Falcons must be wary of Saints Cameron Jordan's triple-double threat
Michael Jordan had 31 triple-doubles in his NBA career, meaning he produced double digits in points, rebounds and assists that many times.It does not happen as often in the NFL, but New Orleans defensive end Cameron Jordan — no relation — is nearing a season triple-double of the sacks, tackles for loss and passes defended variety.
No player has done it in those categories since Houston defensive end J.J. Watt had 20.5 sacks, 29 tackles for loss and 16 passes defended in 2014.
Jordan, who leads the Saints defense against Atlanta in a 7:25 p.m. game Thursday on NBC and the NFL Network, has 10.5 sacks, 13 tackles for loss and seven passes batted down at or near the line of scrimmage. Atlanta quarterback Matt Ryan, who is 10th in the NFL in passing with 3,057 yards and 16 touchdowns, puts it up 32 times a game, so the 6-foot-4 Jordan will be ready on the Saints' left side. And the Falcons will be without starting left guard Andy Levitre because of torn triceps suffered in Atlanta's 14-9 loss to Minnesota on Sunday.
"I don't know a defensive end who's doing what I'm doing. I'm trying to get a triple-double," Jordan said to ESPN.com this week.
"Usually when I hear him say, 'Triple-Double,' I'm thinking Steak 'n Shake," Saints coach Sean Payton said. "I've not heard him talk of his triple-double. But there you go. I like it. I like it."
Such a triple-double could make Jordan, a seventh-year player out of California, the NFL's defensive player of the year as the Saints (9-3) appear on their way to the NFC South title with four games to play, including two against third place Atlanta (7-5).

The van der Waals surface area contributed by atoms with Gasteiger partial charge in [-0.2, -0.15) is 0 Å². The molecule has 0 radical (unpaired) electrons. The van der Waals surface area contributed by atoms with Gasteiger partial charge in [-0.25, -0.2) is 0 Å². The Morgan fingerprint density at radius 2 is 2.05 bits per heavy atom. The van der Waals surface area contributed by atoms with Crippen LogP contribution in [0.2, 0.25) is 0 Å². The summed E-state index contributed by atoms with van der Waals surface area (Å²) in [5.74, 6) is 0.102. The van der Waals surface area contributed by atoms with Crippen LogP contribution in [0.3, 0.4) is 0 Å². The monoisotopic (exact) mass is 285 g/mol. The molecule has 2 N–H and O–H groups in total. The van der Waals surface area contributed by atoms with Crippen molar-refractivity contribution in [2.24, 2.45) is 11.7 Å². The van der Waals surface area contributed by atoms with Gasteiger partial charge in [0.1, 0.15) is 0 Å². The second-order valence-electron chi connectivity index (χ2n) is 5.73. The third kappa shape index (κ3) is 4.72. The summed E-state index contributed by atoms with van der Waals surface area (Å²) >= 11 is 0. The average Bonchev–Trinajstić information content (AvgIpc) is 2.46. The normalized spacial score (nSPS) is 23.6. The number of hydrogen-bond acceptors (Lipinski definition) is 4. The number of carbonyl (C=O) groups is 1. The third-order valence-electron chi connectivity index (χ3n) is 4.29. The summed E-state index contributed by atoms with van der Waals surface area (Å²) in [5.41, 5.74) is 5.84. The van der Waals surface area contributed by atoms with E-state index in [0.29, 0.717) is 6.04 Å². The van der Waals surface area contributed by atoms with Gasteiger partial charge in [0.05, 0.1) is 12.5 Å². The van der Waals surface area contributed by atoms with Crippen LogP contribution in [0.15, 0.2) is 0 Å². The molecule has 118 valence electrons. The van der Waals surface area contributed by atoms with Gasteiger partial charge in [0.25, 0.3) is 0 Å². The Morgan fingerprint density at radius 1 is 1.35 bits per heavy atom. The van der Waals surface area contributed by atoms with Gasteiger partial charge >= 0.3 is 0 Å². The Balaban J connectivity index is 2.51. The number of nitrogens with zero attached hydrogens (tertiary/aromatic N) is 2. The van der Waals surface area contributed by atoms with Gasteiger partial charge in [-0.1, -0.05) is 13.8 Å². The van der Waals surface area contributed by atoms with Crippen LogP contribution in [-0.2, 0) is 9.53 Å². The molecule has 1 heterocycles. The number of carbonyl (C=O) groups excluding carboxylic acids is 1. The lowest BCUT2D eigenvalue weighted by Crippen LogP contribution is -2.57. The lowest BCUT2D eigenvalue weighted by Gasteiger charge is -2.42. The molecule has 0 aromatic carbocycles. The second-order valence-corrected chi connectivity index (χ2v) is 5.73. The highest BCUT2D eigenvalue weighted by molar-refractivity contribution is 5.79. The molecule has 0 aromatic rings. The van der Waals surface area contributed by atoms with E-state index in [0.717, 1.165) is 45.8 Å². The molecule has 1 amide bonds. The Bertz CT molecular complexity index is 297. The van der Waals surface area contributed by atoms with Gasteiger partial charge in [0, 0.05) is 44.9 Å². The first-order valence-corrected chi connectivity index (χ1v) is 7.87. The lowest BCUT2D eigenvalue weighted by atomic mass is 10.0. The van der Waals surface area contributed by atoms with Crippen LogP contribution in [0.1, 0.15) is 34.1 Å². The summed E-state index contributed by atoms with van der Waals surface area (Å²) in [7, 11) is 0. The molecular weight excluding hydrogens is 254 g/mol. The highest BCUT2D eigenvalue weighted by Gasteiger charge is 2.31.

Jordan has done everything but rebound for the Saints this season. He scored a touchdown on an interception off Detroit quarterback Matt Stafford, then dunked it over the goal post. His head deflection of a pass by Stafford also served as an assist on a Kenny Vaccaro interception.
Jordan's head is an integral part of how he is able to get his hands on so many passes at the line.
"He's got good instincts," Payton said. "These quarterbacks are in rhythm and timing, so 'If I can't get there with a sack, I can rush and feel the cock of the release and the delivery.' That becomes pretty consistent. They get smart enough to figure out the ball's coming out earlier than they can get there, and it's coming out at a trajectory. That's significant. You have to work at that, and it's not easy."
Jordan also rarely lets up. He tends to play every play with similar top effort.
"I've said all along, his stamina is one of his greatest strengths," Payton said. "His ability to play a down at a high rate with a lot of energy and then recover. His stamina to play the 61st play as he's played the 18th or play three is very remarkable. Unique, I would say, for his position. And that's a credit to him."
Jordan is also the leader of the Saints' defense as the elder statesman, particularly on the defensive line as he has several years on everyone.
"Tyeler Davison (tackle) is in his third year," Jordan said. "David Onyemata (tackle) second year, Sheldon Rankins (tackle), second year. Then you talk about the defensive backs, and and you got first-year and second-year guys. I don't know too many other teams that's rockin' this average age."
Rookie first-round pick cornerback Marshon Lattimore, by the way, has been one of the Saints' best defensive backs, and he may return to action Thursday night after missing the previous two games with an ankle injury. He practiced Wednesday on a limited basis and is questionable for the game.
"We've begun to hit on some players that we think hopefully will play and play a long time here," Payton said.
Lattimore will be needed against Atlanta wide receiver Julio Jones, who is No. 3 in the NFL with 1,063 receiving yards on 68 catches with three touchdowns.
"He's outstanding," Payton said. "His strength is his explosion, his catch radius. I've said this before: When you're standing on the sidelines, and all of a sudden he splits out to your sideline, and you look at him, it's amazing how quickly he moves."
INJURY REPORT: Saints starting left guard Andrus Peat (groin) has been ruled out for Thursday night's game. Running back Mark Ingram (toe) is questionable after not practicing Wednesday. Starting left tackle Terron Armstead (thigh, shoulder), starting free safety Marcus Williams and starting defensive end Trey Hendrickson (knee) are also questionable after limited practices Wednesday.